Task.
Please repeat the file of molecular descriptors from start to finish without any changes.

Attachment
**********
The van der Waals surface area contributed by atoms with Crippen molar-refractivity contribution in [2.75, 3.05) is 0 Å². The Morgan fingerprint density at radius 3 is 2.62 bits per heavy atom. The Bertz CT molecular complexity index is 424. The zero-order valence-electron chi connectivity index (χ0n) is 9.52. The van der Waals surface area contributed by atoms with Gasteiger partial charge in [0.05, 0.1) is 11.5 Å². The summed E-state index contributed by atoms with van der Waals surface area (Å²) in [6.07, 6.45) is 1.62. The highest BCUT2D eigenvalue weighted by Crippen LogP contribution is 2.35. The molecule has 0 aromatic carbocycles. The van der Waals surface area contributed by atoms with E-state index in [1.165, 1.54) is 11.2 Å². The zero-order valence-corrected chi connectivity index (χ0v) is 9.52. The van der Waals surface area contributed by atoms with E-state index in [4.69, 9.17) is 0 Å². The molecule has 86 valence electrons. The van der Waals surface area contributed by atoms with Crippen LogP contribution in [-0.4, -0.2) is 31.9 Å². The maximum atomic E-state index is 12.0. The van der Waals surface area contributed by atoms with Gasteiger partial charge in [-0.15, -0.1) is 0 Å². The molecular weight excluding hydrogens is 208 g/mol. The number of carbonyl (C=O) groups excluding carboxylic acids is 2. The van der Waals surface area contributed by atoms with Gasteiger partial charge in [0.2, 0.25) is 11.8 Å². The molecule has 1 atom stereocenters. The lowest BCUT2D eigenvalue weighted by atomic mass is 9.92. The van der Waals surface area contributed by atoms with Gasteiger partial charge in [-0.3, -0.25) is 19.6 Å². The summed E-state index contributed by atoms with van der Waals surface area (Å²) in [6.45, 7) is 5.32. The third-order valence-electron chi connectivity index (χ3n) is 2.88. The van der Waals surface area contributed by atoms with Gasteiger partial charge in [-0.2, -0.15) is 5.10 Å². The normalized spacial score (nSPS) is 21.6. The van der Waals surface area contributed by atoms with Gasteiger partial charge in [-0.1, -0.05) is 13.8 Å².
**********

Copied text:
The van der Waals surface area contributed by atoms with Crippen molar-refractivity contribution in [2.75, 3.05) is 0 Å². The Morgan fingerprint density at radius 3 is 2.62 bits per heavy atom. The Bertz CT molecular complexity index is 424. The zero-order valence-electron chi connectivity index (χ0n) is 9.52. The van der Waals surface area contributed by atoms with Gasteiger partial charge in [0.05, 0.1) is 11.5 Å². The summed E-state index contributed by atoms with van der Waals surface area (Å²) in [6.07, 6.45) is 1.62. The highest BCUT2D eigenvalue weighted by Crippen LogP contribution is 2.35. The molecule has 0 aromatic carbocycles. The van der Waals surface area contributed by atoms with E-state index in [1.165, 1.54) is 11.2 Å². The zero-order valence-corrected chi connectivity index (χ0v) is 9.52. The van der Waals surface area contributed by atoms with E-state index in [4.69, 9.17) is 0 Å². The molecule has 86 valence electrons. The van der Waals surface area contributed by atoms with Crippen LogP contribution in [-0.4, -0.2) is 31.9 Å². The maximum atomic E-state index is 12.0. The van der Waals surface area contributed by atoms with Gasteiger partial charge in [-0.15, -0.1) is 0 Å². The molecular weight excluding hydrogens is 208 g/mol. The number of carbonyl (C=O) groups excluding carboxylic acids is 2. The van der Waals surface area contributed by atoms with Gasteiger partial charge in [0.2, 0.25) is 11.8 Å². The molecule has 1 atom stereocenters. The lowest BCUT2D eigenvalue weighted by atomic mass is 9.92. The van der Waals surface area contributed by atoms with Gasteiger partial charge in [-0.3, -0.25) is 19.6 Å². The summed E-state index contributed by atoms with van der Waals surface area (Å²) in [6.45, 7) is 5.32. The third-order valence-electron chi connectivity index (χ3n) is 2.88. The van der Waals surface area contributed by atoms with Gasteiger partial charge in [-0.2, -0.15) is 5.10 Å². The normalized spacial score (nSPS) is 21.6. The van der Waals surface area contributed by atoms with Gasteiger partial charge in [-0.1, -0.05) is 13.8 Å².